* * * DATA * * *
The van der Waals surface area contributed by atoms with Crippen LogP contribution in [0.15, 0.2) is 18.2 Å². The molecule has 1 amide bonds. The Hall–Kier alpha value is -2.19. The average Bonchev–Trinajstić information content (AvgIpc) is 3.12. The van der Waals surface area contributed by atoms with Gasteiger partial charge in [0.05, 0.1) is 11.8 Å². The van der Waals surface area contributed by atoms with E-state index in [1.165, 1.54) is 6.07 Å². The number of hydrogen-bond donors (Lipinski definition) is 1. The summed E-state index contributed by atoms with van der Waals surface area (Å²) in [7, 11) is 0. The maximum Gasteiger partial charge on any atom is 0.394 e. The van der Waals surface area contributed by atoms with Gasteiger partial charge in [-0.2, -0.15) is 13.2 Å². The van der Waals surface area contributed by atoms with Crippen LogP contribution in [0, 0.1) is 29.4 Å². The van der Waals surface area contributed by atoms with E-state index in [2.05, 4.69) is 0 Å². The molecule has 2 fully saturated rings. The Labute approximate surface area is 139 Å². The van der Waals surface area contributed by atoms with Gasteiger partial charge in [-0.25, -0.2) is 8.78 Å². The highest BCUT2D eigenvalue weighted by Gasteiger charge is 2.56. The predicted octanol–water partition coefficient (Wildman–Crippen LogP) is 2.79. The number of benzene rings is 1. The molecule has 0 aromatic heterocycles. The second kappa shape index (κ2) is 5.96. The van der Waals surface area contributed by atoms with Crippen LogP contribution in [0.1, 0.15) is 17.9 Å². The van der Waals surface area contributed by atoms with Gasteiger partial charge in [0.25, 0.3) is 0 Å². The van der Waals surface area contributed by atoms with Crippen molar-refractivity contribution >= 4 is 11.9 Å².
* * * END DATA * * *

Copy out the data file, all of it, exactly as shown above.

The van der Waals surface area contributed by atoms with Crippen LogP contribution in [0.15, 0.2) is 18.2 Å². The molecule has 1 amide bonds. The Hall–Kier alpha value is -2.19. The average Bonchev–Trinajstić information content (AvgIpc) is 3.12. The van der Waals surface area contributed by atoms with Gasteiger partial charge in [0.05, 0.1) is 11.8 Å². The van der Waals surface area contributed by atoms with E-state index in [1.165, 1.54) is 6.07 Å². The number of hydrogen-bond donors (Lipinski definition) is 1. The summed E-state index contributed by atoms with van der Waals surface area (Å²) in [7, 11) is 0. The maximum Gasteiger partial charge on any atom is 0.394 e. The van der Waals surface area contributed by atoms with Gasteiger partial charge in [-0.2, -0.15) is 13.2 Å². The van der Waals surface area contributed by atoms with Crippen LogP contribution in [0, 0.1) is 29.4 Å². The van der Waals surface area contributed by atoms with E-state index in [2.05, 4.69) is 0 Å². The molecule has 2 fully saturated rings. The Labute approximate surface area is 139 Å². The van der Waals surface area contributed by atoms with Gasteiger partial charge in [-0.25, -0.2) is 8.78 Å². The highest BCUT2D eigenvalue weighted by Gasteiger charge is 2.56. The predicted octanol–water partition coefficient (Wildman–Crippen LogP) is 2.79. The number of benzene rings is 1. The molecule has 0 aromatic heterocycles. The second kappa shape index (κ2) is 5.96. The van der Waals surface area contributed by atoms with Crippen LogP contribution in [0.1, 0.15) is 17.9 Å². The van der Waals surface area contributed by atoms with Gasteiger partial charge in [0.25, 0.3) is 0 Å². The van der Waals surface area contributed by atoms with Crippen molar-refractivity contribution >= 4 is 11.9 Å².